Columnists / 19 October 2018, 08:55am / Willem Oberholzer
CAPE TOWN - My previous article ended on a sombre note: the favourite yellow submarine was scuttled and we could not buy love on Penny Lane. But all is not lost. I did tell you that proceeds, disposals assets and base cost are defined words and terms that have a meaning much broader than you can comprehend at first glance.
So I think it’s only apt that in this last article on capital gains tax (CGT) that we demystify what precisely a “disposal” means. I hate to be the bearer of bad news, but if you are under the impression that it is only when you sell an asset that there is a disposal, you are wrong.
A disposal is defined in the first paragraph of the 8th schedule as an event, act, forbearance or operation of law as envisaged in terms of the 8th schedule. This envisagement results in, among other things, the creation, variation, transfer, extinction of an asset. It includes the sale, donation, expropriation, conversion, grant, cession, exchange or any other alienation or transfer of ownership, expiry or abandonment of an asset and the scrapping, loss or destruction of an asset.
Just reading the list gets me out of breath and that is not even a complete list. So here’s a rule of thumb if there is any change in ownership of an asset - that’s a disposal. And yes, if you were to die, there is a change of ownership because the asset changes ownership from you to your estate.
So what does this mean? Well, quite simply that you are deemed to have disposed of your assets the day before you decided to die - as if anyone of us would make the decision, but okay - at their market value.
Your estate plan has to ensure that there is sufficient cash to settle any CGT that might arise if you were to die today, to prevent your assets from being sold below market value by the executor of your estate to settle your tax liability.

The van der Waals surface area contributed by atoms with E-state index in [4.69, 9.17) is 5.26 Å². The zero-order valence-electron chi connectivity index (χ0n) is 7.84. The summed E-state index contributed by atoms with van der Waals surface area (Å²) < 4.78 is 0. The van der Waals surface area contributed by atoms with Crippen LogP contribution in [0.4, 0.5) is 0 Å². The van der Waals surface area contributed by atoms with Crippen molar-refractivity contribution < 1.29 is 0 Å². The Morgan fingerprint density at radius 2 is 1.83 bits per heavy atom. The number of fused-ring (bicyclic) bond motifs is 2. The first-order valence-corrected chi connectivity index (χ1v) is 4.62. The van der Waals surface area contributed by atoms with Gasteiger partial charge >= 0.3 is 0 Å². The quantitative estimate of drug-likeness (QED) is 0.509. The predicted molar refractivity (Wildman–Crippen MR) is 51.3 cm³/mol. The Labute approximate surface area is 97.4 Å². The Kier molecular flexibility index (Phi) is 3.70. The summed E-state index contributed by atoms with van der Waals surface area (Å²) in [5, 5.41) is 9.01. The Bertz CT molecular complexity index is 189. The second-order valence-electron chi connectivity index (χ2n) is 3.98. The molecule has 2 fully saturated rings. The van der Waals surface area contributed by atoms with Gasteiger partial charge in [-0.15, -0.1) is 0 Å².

For this reason I cannot emphasise enough that, at some point in your life, you have to enter into the realm of tax planning or the world of tax arbitrage. Yes, that dirty word.
It is the right of every person to structure their tax affairs in such a manner as to pay as little tax within adhering to the tax laws. Many frowns are going up in the country as to the utilisation of trusts, but where I’m sitting and the amount of heartache I’ve seen I can tell you that if you do not plan, you are planning to fail.
If you think that by abandoning your assets and fleeing to another country your tax bills will miraculously disappear, I have bad news - even your abandonment has a tax consequence.
As for the actual implications on the expropriation of land at no consideration, I would imagine that would create a capital loss, but even that has bad news in that a capital loss can only be offset against the capital gain and not against your normal tax liabilities.
If we fail to plan we plan to fail, whether we abandon our assets, whether we head for the northern hemisphere or down south, or to move to the greener pastures of Cape Town, taxes we will pay. CGT is the catch-all as a result of an envisaged disposal.
Willem Oberholzer is a director of tax and advisory at Probity Advisory.